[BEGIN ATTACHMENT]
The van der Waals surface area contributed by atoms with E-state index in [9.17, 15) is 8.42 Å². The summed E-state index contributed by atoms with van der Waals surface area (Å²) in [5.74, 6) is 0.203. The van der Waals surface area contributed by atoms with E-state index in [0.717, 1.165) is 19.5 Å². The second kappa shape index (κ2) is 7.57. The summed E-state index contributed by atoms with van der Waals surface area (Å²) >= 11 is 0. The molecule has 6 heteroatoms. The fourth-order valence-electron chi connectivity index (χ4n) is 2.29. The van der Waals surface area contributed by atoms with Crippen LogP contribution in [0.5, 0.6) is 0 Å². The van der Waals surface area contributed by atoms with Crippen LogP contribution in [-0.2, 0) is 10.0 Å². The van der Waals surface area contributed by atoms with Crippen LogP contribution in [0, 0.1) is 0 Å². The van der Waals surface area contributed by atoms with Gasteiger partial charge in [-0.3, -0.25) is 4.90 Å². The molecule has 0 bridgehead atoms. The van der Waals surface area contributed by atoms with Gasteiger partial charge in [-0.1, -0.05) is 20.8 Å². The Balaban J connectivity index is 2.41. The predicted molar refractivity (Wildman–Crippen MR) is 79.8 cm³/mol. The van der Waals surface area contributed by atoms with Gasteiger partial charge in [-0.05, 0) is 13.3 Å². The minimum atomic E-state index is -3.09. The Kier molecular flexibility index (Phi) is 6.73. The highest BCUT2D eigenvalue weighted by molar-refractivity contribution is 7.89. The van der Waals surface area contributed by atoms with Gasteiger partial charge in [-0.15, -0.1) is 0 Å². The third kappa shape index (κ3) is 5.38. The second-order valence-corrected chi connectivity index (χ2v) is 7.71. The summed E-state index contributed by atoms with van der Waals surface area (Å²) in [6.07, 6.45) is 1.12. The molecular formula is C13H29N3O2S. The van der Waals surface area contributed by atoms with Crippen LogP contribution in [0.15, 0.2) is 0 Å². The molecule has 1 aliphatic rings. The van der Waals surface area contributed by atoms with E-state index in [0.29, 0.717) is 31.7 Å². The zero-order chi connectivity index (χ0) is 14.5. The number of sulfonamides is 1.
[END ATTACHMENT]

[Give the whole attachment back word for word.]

The van der Waals surface area contributed by atoms with E-state index in [9.17, 15) is 8.42 Å². The summed E-state index contributed by atoms with van der Waals surface area (Å²) in [5.74, 6) is 0.203. The van der Waals surface area contributed by atoms with E-state index in [0.717, 1.165) is 19.5 Å². The second kappa shape index (κ2) is 7.57. The summed E-state index contributed by atoms with van der Waals surface area (Å²) >= 11 is 0. The molecule has 6 heteroatoms. The fourth-order valence-electron chi connectivity index (χ4n) is 2.29. The van der Waals surface area contributed by atoms with Crippen LogP contribution in [0.5, 0.6) is 0 Å². The van der Waals surface area contributed by atoms with Crippen LogP contribution in [-0.2, 0) is 10.0 Å². The van der Waals surface area contributed by atoms with Crippen LogP contribution in [0, 0.1) is 0 Å². The van der Waals surface area contributed by atoms with Gasteiger partial charge in [-0.3, -0.25) is 4.90 Å². The molecule has 0 bridgehead atoms. The van der Waals surface area contributed by atoms with Gasteiger partial charge in [-0.1, -0.05) is 20.8 Å². The Balaban J connectivity index is 2.41. The predicted molar refractivity (Wildman–Crippen MR) is 79.8 cm³/mol. The van der Waals surface area contributed by atoms with Gasteiger partial charge in [-0.05, 0) is 13.3 Å². The minimum atomic E-state index is -3.09. The Kier molecular flexibility index (Phi) is 6.73. The highest BCUT2D eigenvalue weighted by molar-refractivity contribution is 7.89. The van der Waals surface area contributed by atoms with Gasteiger partial charge in [-0.15, -0.1) is 0 Å². The third kappa shape index (κ3) is 5.38. The second-order valence-corrected chi connectivity index (χ2v) is 7.71. The summed E-state index contributed by atoms with van der Waals surface area (Å²) in [6.07, 6.45) is 1.12. The molecular formula is C13H29N3O2S. The van der Waals surface area contributed by atoms with Crippen LogP contribution in [0.15, 0.2) is 0 Å². The molecule has 1 aliphatic rings. The van der Waals surface area contributed by atoms with E-state index in [0.29, 0.717) is 31.7 Å². The zero-order chi connectivity index (χ0) is 14.5. The number of sulfonamides is 1.